Southey now lives in Parktown North in Joburg and The Conversation Africa’s offices are in Braamfontein at Wits University. “Wits gave us offices as part of their contribution,” she explains.
“We operate exactly like a newsroom and the site is set up exactly like a news site, covering all the sections – from science and technology to energy, the arts, the environment, medicine, politics … with editors for every section. We currently have a team of nine editors in our Joburg office, several of whom are Rhodes alumni, and two in our Nairobi office. Our job is to help academics and researchers make their research as informative and accessible as possible.”
The Conversation shares content at no charge through the Creative Commons. More than 22 000 sites worldwide use its material. Globally, the Conversation has a monthly audience of 3.3million users, and through republication it reaches a monthly audience of 35 million.
The Conversation Africa on its own currently has an audience of 80 000 to 130 000 on the site per month. Through republication it has attracted 12.5 million reads.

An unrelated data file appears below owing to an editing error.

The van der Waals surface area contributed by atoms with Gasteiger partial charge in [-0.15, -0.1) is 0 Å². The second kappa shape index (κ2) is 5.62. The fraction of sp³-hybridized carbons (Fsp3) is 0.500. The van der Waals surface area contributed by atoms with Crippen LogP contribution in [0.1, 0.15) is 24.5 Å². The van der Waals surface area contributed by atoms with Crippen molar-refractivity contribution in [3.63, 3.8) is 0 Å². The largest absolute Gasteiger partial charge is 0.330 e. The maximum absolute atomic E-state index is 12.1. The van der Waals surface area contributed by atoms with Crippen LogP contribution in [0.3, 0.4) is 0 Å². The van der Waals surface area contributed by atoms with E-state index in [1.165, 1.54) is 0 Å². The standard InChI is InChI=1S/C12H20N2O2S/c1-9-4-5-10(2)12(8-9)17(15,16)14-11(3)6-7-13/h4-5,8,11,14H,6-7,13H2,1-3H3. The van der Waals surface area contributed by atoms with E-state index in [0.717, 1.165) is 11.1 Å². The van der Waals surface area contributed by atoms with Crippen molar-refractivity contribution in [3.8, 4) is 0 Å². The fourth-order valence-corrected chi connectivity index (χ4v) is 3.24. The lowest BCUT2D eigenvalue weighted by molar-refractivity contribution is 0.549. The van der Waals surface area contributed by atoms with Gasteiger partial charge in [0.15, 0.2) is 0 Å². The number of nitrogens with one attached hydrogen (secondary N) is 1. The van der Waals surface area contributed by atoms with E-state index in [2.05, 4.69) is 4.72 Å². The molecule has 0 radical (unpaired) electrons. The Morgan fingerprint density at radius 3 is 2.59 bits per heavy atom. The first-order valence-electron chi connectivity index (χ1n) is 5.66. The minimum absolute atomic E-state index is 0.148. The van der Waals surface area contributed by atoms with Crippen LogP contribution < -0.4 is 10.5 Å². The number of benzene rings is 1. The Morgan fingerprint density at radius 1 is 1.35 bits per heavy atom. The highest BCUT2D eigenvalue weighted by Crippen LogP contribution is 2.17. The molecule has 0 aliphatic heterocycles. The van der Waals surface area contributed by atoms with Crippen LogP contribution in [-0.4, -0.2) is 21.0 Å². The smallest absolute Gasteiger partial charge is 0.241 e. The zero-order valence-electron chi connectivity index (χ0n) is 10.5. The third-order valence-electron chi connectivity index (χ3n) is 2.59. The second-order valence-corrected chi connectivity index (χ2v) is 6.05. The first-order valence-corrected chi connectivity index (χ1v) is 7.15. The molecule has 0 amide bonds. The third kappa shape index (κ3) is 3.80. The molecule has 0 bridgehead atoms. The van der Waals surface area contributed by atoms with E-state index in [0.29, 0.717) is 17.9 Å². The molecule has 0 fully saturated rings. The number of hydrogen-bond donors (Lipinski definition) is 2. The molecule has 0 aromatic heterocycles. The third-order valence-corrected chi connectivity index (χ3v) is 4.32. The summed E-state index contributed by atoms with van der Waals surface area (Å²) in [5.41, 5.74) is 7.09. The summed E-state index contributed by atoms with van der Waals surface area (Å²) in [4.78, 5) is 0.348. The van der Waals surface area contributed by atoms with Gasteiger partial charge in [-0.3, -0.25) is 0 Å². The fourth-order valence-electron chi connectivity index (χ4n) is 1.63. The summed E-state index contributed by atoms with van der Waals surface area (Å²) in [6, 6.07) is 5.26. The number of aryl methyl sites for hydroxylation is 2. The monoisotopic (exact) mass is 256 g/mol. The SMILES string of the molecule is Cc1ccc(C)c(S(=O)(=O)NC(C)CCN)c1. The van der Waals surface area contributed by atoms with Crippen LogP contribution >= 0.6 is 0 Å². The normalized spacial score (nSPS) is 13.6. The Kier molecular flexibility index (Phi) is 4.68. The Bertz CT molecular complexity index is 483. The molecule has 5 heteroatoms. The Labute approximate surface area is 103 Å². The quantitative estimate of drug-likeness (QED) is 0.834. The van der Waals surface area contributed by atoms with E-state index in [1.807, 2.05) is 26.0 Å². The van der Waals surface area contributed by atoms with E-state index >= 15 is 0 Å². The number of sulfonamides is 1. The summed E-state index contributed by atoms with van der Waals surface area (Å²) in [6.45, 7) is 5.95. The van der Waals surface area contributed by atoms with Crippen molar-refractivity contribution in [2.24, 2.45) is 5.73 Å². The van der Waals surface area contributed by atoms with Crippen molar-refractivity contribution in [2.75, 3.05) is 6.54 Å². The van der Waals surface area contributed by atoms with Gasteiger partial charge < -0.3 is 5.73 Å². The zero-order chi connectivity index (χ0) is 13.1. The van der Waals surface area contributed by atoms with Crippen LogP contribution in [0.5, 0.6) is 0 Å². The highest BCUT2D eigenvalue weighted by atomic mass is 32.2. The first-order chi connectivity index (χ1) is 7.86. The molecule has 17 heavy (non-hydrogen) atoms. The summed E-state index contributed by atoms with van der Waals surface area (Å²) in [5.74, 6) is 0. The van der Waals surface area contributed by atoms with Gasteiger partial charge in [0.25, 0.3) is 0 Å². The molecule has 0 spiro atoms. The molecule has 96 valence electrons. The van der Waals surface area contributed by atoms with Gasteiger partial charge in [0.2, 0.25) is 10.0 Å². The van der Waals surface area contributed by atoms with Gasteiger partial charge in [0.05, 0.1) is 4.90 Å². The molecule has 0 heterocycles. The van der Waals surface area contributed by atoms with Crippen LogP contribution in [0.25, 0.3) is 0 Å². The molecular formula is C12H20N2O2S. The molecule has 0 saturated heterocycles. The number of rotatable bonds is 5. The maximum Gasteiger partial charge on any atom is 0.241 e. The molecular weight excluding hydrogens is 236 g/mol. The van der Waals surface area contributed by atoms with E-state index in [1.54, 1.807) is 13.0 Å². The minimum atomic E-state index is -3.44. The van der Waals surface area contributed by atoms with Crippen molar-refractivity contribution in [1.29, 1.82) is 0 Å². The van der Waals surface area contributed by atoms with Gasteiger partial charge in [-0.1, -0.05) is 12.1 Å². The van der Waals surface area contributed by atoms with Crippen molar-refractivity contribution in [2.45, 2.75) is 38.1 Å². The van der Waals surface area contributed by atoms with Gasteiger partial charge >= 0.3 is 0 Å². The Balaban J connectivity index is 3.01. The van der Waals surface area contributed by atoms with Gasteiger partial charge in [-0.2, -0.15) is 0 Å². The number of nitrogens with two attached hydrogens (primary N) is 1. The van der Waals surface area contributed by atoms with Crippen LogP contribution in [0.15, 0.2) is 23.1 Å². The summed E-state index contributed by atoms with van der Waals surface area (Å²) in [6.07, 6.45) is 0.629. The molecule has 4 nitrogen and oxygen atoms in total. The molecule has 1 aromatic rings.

“We are being picked up organically by many different news and information sources, including major media houses and publishers,” Southey continues. “We have metrics built into the site that inform us who has published us and the geographical breakdown of our audience.”
Currently, The Conversation Africa’s audience percentage is 31% in South Africa, 12% in the US, 9% in the UK, with a range of other countries making up the other 48%. They also drive a strong social media campaign. Three large sites that regularly republish The Conversation Africa’s content are Quartz (qz.com), iflscience.com and scroll.in.
“We are constantly looking for academics who are either from the continent or have done research here. We have had more than 1 000 academics and researchers write for us to date and we’re growing the network every day.”
The Conversation Africa Team includes several Rhodes alumni
Editor: Caroline Southey (Rhodes)
General manager: Portia Maurice (Rhodes)
Natasha Joseph (Rhodes)
Shirley de Villiers (Rhodes)
Sibonelo Radebe (Rhodes)
Thuletho Zwane (Rhodes)
Intern: Lindiwe Malindi
Strategic partnerships: Pfungwa Nyamukachi